on their environment. The University should be proud of what [Petersens]
doing. There are not that many archeologists doing such first-rate, front-rank
Petersen has been working under the auspices of UVM since 1997, bringing
the prestige and the lively debate to the campus and the
classroom. Heckenberger has now left the Central Amazon Project to concentrate
on the Upper Xingu, where Petersen joins him when he can.
Jim and I are close personal friends with a long, long professional
relationship, says Heckenberger. To some degree we are always
mutually entangled in each others work.
The passion that keeps them both going is the chance to get to know contemporary
indigenous people, to witness their ceremonies and study their culture
up close. It is the rare privilege of the archeologist working in the
Western Hemisphere. Petersen credits Heckenberger for presenting him with
the opportunity to gain insight into the past by observing how Amerindians
in the Amazon live today. I know its not exactly like their
prehistoric predecessors, he says, but I can use that information
to envision snapshots of what life was like.
In return, Petersen and Heckenberger say, they do what they can to make
native life easier, taking cues from the tribal chief about how much of
the outside world to introduce. They bring gifts of a flashlight, a bicycle,
a motorboat. And they tell the truth about these peoples history.
To get the story right, thats my motive, says Petersen.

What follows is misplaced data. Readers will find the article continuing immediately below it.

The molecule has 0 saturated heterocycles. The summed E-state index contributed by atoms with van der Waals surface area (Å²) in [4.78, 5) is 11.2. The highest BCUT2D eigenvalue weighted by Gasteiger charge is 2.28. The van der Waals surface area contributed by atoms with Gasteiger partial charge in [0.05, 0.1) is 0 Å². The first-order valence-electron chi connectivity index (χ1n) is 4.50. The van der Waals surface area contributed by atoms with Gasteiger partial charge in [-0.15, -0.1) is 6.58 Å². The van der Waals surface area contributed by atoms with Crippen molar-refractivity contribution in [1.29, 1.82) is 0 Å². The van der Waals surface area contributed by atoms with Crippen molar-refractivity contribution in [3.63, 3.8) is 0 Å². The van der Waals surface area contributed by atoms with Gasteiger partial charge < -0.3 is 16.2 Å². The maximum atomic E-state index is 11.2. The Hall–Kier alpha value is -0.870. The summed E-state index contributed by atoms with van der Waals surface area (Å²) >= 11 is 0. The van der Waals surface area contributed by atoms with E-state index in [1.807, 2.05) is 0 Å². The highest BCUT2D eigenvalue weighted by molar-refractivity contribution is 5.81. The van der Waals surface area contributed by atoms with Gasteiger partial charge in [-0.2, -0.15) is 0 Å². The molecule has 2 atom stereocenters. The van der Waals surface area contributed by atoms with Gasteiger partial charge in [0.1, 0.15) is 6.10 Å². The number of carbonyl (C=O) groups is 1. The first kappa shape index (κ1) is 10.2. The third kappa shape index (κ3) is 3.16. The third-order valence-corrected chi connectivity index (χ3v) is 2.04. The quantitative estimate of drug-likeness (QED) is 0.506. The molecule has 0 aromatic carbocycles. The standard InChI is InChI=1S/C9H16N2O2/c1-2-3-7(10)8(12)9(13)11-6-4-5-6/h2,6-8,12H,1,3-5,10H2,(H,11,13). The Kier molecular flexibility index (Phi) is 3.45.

I work in the Amazon as part of a broader effort like I do here
in North America, in New England, the Caribbean and wherever else I work,
to see the correct story told. That we don't underestimate the degree
of sophistication, the degree of elaboration, the degree of complexity
of the native people.
The impact of that goes beyond what we teach our kids in the fourth grade.
Particularly for Heckenberger, who is spending increasing amounts of his
time working on human rights issues, he believes the archeology becomes
meaningful when indigenous people can appropriate it as a means of understanding
their own history and protecting their land. It also has significant implications
for the environmental movement, he says. Recognizing that the Amazon is,
at least in part, a human construction is important for understanding
biodiversity, conservation, even the question of what nature is.
What gets me out of bed in the morning, Heckenberger says,
is the belief that this is going to contribute to something more
than just academic discourse. I love academia, but we all hope we can
make some contribution to the greater good. In the Amazon, thats
not an unrealistic hope.
So two archeologists dig up the past to move humanity forward. As Petersen
says of his epiphany moment, I got extremely excited and I was reminded
of this: its not just a cold-hearted science but rather its
the science of people.